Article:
We all have faced rejection at some point in life: In relationships, social engagements, and job promotions. But nothing comes close to the pain of job search rejection especially if you have been facing constant rejection for long. Such is the dilemma of a job seeker…
But what happens if you are the source of this pain and agony?? The recruitment officer who churns through heaps of application letters from potential candidates, interviews them, and eventually rejects their candidature.
Is it possible to turn around and offer a new job opportunity to these past candidates, considering no one takes rejection lightly??? The answer is a big YES!
Stick around as we show you how…
Right off the bat, most recruiters reject candidates basing on different parameters key among them being wrong skill set, lack of experience, sloppy applications, and many others. Even though these are genuine reasons to gracefully reject a candidate with no hard feelings, some candidates take it personally potentially bungling possible future interactions.
Here are 5 tips to use while recruiting previously rejected candidates.
But before we do that, it’s important to mention one thing; although you may have to eventually reject a good number of applicants if there is one position to fill, rejecting them at the application stage is one of the best ways to avoid disappointments.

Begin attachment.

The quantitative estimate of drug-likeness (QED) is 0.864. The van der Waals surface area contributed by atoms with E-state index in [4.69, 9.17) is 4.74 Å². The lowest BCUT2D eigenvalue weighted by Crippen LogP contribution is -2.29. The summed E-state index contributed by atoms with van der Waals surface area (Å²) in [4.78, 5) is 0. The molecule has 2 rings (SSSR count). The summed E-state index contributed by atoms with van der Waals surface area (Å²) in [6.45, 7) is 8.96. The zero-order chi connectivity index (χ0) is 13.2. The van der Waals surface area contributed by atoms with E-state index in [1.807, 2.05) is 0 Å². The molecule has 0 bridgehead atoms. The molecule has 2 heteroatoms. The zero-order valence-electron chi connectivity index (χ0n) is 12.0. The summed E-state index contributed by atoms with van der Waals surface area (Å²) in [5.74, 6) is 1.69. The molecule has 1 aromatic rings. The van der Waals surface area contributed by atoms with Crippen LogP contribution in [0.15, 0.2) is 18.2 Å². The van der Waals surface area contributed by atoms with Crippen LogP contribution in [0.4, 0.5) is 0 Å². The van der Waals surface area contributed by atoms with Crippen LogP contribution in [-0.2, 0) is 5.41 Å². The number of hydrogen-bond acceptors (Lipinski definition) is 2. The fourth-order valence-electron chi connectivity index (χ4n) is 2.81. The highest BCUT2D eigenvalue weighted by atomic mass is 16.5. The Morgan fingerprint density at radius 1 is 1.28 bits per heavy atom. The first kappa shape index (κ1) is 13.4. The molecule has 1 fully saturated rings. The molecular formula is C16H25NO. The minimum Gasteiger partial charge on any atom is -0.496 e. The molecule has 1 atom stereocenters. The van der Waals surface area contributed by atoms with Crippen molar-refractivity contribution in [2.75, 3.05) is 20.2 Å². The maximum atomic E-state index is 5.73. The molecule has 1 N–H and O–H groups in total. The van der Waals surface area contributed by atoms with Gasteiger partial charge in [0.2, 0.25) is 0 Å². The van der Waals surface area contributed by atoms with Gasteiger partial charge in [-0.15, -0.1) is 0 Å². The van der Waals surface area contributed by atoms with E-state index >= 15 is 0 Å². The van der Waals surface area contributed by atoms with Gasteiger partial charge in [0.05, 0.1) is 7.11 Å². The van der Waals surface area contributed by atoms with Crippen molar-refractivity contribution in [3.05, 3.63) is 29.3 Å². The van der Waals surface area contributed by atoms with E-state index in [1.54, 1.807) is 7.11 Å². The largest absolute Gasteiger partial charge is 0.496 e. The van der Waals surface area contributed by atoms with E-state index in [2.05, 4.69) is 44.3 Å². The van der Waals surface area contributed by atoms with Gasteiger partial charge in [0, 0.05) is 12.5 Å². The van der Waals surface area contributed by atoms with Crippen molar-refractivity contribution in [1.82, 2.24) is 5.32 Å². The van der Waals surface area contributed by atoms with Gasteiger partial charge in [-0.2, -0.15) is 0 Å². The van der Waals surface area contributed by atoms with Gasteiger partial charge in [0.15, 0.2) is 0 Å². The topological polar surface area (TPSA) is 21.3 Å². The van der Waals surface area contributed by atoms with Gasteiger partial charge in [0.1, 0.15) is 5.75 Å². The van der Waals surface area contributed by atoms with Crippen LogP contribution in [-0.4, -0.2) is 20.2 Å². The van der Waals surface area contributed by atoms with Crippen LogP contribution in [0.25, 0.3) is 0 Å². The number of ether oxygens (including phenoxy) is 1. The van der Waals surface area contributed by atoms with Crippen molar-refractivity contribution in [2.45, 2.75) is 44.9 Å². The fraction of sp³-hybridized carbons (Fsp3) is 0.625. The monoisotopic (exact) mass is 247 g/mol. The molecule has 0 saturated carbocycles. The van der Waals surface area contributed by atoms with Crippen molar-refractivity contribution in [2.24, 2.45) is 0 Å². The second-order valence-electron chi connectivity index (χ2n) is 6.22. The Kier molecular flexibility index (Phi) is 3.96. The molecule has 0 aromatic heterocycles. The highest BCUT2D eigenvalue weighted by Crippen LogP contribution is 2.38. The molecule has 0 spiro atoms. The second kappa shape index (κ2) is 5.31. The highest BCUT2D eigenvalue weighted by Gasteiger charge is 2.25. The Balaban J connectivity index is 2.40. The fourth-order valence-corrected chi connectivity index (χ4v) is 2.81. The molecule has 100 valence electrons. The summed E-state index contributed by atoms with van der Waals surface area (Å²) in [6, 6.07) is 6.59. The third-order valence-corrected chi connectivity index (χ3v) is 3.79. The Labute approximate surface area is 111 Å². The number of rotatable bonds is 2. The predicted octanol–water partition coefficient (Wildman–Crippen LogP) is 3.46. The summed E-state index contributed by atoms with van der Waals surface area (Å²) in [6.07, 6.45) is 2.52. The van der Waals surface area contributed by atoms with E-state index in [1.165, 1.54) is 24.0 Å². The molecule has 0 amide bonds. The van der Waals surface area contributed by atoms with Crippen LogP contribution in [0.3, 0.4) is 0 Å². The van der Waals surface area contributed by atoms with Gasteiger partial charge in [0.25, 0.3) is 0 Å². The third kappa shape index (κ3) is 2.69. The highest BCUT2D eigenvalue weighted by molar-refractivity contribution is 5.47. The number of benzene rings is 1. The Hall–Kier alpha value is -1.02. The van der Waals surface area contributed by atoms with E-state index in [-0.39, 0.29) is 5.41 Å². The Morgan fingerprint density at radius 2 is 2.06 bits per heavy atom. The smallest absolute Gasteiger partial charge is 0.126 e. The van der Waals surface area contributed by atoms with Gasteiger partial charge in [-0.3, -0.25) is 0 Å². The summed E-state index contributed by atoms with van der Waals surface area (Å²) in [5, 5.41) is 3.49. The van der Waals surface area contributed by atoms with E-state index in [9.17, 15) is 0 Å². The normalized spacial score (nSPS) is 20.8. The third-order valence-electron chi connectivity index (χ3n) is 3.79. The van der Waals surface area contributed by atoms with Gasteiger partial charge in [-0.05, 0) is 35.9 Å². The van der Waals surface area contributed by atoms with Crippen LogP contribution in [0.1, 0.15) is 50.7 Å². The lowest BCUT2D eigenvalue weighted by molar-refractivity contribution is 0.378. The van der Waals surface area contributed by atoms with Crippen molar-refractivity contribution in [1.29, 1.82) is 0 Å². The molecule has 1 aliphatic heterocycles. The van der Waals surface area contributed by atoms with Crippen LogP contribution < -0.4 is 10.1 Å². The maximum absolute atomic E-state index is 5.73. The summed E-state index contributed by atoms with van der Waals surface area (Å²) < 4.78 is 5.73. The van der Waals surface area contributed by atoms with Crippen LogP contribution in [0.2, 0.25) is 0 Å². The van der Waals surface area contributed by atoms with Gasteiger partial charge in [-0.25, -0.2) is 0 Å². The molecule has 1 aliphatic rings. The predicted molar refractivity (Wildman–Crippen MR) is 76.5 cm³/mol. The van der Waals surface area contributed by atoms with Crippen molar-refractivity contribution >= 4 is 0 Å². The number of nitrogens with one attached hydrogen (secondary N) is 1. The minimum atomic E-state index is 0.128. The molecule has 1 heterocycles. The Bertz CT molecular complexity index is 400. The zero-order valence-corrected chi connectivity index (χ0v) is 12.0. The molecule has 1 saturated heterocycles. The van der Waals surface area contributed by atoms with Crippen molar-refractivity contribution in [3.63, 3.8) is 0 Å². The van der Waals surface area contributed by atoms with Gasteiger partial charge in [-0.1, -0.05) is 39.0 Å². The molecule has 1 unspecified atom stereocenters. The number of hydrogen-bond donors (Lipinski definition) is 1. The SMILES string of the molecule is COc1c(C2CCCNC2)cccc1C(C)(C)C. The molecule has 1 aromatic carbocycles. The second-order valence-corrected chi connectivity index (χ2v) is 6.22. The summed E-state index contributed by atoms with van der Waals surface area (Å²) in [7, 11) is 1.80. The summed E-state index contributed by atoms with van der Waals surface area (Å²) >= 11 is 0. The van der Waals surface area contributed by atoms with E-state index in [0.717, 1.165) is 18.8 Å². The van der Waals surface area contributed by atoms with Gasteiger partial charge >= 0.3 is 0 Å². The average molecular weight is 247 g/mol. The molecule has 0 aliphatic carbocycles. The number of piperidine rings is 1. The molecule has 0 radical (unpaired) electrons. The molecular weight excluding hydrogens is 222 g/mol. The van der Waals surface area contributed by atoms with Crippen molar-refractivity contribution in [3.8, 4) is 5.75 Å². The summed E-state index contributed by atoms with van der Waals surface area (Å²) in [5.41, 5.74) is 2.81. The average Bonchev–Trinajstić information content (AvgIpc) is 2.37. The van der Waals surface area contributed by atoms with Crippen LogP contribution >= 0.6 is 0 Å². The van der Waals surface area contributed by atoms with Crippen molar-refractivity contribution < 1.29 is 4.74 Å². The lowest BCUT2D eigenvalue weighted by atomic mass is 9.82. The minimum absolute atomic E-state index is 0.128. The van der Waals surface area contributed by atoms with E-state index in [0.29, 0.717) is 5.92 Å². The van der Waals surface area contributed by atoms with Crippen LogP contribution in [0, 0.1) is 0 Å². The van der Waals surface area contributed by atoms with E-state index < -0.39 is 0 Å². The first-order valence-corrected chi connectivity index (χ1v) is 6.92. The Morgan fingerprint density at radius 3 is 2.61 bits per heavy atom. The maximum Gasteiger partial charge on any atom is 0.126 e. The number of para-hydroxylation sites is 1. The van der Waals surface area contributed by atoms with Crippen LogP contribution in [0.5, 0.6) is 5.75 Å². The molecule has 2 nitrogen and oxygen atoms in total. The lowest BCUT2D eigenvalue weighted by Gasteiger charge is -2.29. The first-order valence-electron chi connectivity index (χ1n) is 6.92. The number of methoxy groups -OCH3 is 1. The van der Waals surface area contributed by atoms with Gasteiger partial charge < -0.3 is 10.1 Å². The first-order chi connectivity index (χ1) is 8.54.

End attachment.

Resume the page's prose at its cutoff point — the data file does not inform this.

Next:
Right from the onset, set clear expectations in your job description as it helps the candidate filter themselves out saving you the pain of eventually rejecting them.
Set the expectations right away.
You can start by setting the expectations right from the beginning, even before the interview. Invest in crafting perfect job descriptions. Well-written JDs help applicants filter themselves out and save you the pain of having to reject them.
Ensure all the deal breakers for the position are clearly outlined and discernable by using bold letters in the job description.
If the interviews are being conducted in your offices, verbally communicate with the candidates the skills you’re looking for. By doing this, you are giving them an opportunity to weigh their skills against the job requirements.
Off to the big question in the house, how do you source for previously rejected candidates?
Get To Ask Questions
As earlier indicated, the number you are going to hire is limited to the number of available open slots. As such, you need to think beyond the current opening by asking yourself whether there are other job openings that the unsuccessful candidates can fill.
This prevents you from losing out on a great employee especially if the only basis of their unsuccessful candidature was due to lack of necessary experience. If there happens to be an opportunity, you can hire them and nurture them to gain the necessary experience. Who knows, they could be a replacement for the just hired candidate in case the position falls vacant as a result of promotion or abdication.
A few years ago, a study conducted by LinkedIn showed that 94% of interviewees would appreciate feedback from a company after the interview. As a company, the most empathetic thing you can do to a candidate is to inform them whether they were successful or not as soon as possible.